Black Trans people have been the targets of intimate partner, stranger-based, and state violence for a long time. There has been recent heightened exposure of this violence, as highlighted through the expansiveness of Black Lives Matter! Movements, through national trans liberation days, and even through mainstream media. The conversation however, rarely includes the resiliency of Black Trans people. The wealth of resilience strategies and healing tools of Black Trans people will be the focus of this session. Participants will leave with a "medicine bag" of tools. The workshop will include making a collective altar and tribute to our trancestors, a self-love selfies photo booth where people can post their pics on an Instagram account that we create, a short presentation about Atlanta's Pre-Arrest Diversion program, and creating a "medicine bag" of healing tools and resilience strategies that will be collected and emailed out later.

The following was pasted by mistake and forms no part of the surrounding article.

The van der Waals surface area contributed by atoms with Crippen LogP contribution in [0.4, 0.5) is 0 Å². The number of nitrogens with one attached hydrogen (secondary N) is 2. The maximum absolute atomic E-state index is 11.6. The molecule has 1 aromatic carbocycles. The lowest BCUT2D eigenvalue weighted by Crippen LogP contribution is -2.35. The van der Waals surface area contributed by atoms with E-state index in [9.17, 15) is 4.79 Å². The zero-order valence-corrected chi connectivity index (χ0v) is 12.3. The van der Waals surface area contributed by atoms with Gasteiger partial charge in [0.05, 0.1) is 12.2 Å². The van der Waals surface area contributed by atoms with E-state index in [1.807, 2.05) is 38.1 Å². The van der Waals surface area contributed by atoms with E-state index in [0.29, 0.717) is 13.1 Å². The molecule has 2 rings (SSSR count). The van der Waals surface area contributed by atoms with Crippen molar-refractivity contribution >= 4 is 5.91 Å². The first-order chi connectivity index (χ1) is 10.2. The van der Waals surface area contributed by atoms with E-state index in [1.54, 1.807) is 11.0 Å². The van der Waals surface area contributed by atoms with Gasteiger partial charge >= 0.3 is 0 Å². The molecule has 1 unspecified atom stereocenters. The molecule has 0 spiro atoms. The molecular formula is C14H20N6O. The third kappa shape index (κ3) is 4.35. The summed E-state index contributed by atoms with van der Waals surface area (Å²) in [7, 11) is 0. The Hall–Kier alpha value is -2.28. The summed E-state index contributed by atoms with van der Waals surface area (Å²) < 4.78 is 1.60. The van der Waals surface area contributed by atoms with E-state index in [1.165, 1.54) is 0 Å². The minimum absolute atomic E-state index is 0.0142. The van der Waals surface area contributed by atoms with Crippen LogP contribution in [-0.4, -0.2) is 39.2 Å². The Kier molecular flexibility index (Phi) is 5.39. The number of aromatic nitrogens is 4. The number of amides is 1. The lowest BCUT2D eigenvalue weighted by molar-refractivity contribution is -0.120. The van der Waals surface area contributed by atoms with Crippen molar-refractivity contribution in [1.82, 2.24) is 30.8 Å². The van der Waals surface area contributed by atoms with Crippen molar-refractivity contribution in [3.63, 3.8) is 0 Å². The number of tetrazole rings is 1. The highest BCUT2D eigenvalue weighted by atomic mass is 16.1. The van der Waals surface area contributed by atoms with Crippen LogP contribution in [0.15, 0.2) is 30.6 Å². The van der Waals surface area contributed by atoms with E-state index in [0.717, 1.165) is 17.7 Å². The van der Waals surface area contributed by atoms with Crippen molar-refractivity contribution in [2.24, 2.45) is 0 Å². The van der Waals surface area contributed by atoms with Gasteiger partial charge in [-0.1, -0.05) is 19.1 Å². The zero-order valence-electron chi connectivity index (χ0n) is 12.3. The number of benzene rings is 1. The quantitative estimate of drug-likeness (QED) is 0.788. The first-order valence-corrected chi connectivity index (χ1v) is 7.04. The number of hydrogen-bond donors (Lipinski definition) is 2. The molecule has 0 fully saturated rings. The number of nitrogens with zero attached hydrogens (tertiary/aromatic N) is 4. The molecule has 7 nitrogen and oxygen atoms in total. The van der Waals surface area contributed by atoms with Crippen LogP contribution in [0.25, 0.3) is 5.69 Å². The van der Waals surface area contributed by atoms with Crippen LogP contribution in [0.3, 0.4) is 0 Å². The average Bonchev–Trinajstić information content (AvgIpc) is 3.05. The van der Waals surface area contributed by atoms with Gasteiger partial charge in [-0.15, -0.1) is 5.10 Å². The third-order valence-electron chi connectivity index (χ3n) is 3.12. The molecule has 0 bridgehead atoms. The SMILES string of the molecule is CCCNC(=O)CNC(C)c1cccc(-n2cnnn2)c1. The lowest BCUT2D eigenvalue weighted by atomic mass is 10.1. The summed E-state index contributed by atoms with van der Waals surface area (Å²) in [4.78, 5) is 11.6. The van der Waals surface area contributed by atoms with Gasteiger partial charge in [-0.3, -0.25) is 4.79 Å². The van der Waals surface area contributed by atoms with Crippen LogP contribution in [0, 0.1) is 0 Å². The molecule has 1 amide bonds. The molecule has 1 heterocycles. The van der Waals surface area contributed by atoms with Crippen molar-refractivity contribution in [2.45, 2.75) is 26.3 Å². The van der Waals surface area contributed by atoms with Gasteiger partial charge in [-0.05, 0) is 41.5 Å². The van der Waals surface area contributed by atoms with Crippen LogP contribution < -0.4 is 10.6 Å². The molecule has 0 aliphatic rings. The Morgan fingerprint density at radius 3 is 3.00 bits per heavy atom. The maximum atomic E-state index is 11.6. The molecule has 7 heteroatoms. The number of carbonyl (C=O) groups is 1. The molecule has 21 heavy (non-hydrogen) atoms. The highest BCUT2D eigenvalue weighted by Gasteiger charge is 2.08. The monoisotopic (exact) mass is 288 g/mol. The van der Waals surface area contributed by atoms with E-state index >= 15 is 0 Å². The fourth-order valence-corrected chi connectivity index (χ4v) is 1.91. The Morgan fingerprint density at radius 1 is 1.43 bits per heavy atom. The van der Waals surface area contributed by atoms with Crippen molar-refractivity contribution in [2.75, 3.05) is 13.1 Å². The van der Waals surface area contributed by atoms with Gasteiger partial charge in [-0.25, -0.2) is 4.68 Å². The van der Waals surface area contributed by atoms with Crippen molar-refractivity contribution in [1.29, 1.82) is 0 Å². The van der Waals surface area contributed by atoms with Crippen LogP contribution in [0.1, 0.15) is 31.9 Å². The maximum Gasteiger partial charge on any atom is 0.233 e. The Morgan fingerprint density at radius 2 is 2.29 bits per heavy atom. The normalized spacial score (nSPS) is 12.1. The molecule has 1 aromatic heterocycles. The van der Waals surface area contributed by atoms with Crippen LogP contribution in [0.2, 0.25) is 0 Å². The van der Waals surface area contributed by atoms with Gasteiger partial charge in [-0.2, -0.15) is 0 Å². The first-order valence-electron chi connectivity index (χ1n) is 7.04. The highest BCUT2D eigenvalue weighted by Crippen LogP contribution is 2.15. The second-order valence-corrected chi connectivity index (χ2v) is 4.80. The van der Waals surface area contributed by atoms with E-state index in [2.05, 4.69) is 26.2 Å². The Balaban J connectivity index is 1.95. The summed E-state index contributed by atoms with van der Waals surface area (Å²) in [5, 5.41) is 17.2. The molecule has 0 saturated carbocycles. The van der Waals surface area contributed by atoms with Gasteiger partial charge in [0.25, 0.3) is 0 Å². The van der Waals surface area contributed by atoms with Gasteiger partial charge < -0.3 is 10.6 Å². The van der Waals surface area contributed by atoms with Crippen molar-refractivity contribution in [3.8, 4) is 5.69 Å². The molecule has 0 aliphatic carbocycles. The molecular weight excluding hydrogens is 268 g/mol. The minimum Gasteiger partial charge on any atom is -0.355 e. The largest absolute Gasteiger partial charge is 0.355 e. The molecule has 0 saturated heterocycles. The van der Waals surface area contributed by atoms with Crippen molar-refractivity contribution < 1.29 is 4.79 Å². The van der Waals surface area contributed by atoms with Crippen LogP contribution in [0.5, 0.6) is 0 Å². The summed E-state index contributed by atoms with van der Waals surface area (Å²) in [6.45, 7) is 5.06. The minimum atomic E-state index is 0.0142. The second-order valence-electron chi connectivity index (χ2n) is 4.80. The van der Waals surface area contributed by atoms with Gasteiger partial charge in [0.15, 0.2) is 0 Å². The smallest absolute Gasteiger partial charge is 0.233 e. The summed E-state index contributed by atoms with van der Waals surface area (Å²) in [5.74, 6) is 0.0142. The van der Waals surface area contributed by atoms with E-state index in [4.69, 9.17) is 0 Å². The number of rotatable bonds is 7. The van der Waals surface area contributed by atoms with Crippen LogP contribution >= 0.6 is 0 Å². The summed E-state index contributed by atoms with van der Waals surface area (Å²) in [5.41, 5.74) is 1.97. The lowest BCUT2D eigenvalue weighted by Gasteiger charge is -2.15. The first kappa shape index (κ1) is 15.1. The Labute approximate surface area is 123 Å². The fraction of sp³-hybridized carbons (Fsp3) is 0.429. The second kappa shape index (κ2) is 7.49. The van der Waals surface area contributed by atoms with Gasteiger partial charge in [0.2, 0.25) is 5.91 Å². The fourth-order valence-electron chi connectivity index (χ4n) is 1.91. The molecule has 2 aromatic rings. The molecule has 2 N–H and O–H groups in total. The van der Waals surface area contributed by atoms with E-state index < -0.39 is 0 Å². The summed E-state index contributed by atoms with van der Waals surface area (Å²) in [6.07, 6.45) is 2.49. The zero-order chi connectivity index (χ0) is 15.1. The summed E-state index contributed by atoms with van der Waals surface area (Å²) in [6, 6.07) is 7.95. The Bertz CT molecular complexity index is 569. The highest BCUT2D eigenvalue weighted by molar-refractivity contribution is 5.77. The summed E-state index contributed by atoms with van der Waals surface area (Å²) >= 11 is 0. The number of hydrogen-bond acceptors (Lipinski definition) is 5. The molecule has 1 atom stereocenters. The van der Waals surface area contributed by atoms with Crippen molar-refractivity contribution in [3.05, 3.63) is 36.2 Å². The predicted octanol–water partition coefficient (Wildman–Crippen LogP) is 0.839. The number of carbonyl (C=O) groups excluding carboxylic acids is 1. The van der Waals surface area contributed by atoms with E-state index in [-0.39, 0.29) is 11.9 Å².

This workshop will pull from lesson plans and activities from our new curriculum “What’s the REAL DEAL about Love and Solidarity?” which is a call to action and centers young Black femmes. Engaging, interactive, and rooted in social-emotional learning and youth facilitated discussion, this workshop will provide an opportunity for LGBTQ youth, POC, and those who work and support them, to discuss consent as it impacts them with educators. The workshop will begin with introductions, viewing of the youth-written Hollywood directed short film, “Veracity,” about two young Black queer femmes in high school, a discussion of the topics of consent that are represented in the film, and a variety of small group activities discussing consent. Participants will gain an understanding of what LGBTQ youth (especially BIPOC youth) wish to discuss around consent, resources regarding consent when engaging in various forms of activities, activities and lesson plans for continuing these conversations outside our space together, and understand how media literacy and media justice connect to the topic of consent for LGBTQ youth. Learning objectives include: Participants will be able to discuss various definitions for consent, both practical and legal; identify resources regarding consent specifically for LGBTQ youth esp. BIPOC youth; guide discussions with youth on how to identify the difference between asking for consent and being manipulative; give two examples of activities to implement with youth regarding consent.